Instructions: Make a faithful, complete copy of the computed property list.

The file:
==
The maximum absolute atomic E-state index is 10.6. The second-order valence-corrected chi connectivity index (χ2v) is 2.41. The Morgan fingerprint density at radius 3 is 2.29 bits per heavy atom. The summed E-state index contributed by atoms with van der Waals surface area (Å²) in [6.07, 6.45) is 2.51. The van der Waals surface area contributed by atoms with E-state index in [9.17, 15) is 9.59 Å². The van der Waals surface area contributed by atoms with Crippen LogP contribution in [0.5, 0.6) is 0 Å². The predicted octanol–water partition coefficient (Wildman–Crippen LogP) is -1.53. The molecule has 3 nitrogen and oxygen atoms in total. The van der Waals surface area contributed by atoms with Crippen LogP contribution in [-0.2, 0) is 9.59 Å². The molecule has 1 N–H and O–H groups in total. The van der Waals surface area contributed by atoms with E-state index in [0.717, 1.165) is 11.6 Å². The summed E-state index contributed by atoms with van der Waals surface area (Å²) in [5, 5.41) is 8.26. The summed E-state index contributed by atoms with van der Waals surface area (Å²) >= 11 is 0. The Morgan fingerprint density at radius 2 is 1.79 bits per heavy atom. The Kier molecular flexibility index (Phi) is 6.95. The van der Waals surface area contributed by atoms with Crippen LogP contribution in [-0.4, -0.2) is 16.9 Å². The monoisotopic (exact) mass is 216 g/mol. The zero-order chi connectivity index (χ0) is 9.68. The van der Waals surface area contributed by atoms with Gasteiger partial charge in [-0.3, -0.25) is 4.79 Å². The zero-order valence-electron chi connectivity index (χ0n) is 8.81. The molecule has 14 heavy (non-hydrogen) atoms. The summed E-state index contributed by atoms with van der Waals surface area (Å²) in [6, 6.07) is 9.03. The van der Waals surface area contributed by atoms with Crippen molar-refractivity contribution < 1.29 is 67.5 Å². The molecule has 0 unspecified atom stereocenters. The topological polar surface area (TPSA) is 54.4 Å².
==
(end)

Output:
The maximum absolute atomic E-state index is 10.6. The second-order valence-corrected chi connectivity index (χ2v) is 2.41. The Morgan fingerprint density at radius 3 is 2.29 bits per heavy atom. The summed E-state index contributed by atoms with van der Waals surface area (Å²) in [6.07, 6.45) is 2.51. The van der Waals surface area contributed by atoms with E-state index in [9.17, 15) is 9.59 Å². The van der Waals surface area contributed by atoms with Crippen LogP contribution in [0.5, 0.6) is 0 Å². The predicted octanol–water partition coefficient (Wildman–Crippen LogP) is -1.53. The molecule has 3 nitrogen and oxygen atoms in total. The van der Waals surface area contributed by atoms with Crippen LogP contribution in [-0.2, 0) is 9.59 Å². The molecule has 1 N–H and O–H groups in total. The van der Waals surface area contributed by atoms with E-state index in [0.717, 1.165) is 11.6 Å². The summed E-state index contributed by atoms with van der Waals surface area (Å²) in [5, 5.41) is 8.26. The summed E-state index contributed by atoms with van der Waals surface area (Å²) >= 11 is 0. The Morgan fingerprint density at radius 2 is 1.79 bits per heavy atom. The Kier molecular flexibility index (Phi) is 6.95. The van der Waals surface area contributed by atoms with Crippen LogP contribution in [-0.4, -0.2) is 16.9 Å². The monoisotopic (exact) mass is 216 g/mol. The zero-order chi connectivity index (χ0) is 9.68. The van der Waals surface area contributed by atoms with Gasteiger partial charge in [-0.3, -0.25) is 4.79 Å². The zero-order valence-electron chi connectivity index (χ0n) is 8.81. The molecule has 14 heavy (non-hydrogen) atoms. The summed E-state index contributed by atoms with van der Waals surface area (Å²) in [6, 6.07) is 9.03. The van der Waals surface area contributed by atoms with Crippen molar-refractivity contribution < 1.29 is 67.5 Å². The molecule has 0 unspecified atom stereocenters. The topological polar surface area (TPSA) is 54.4 Å².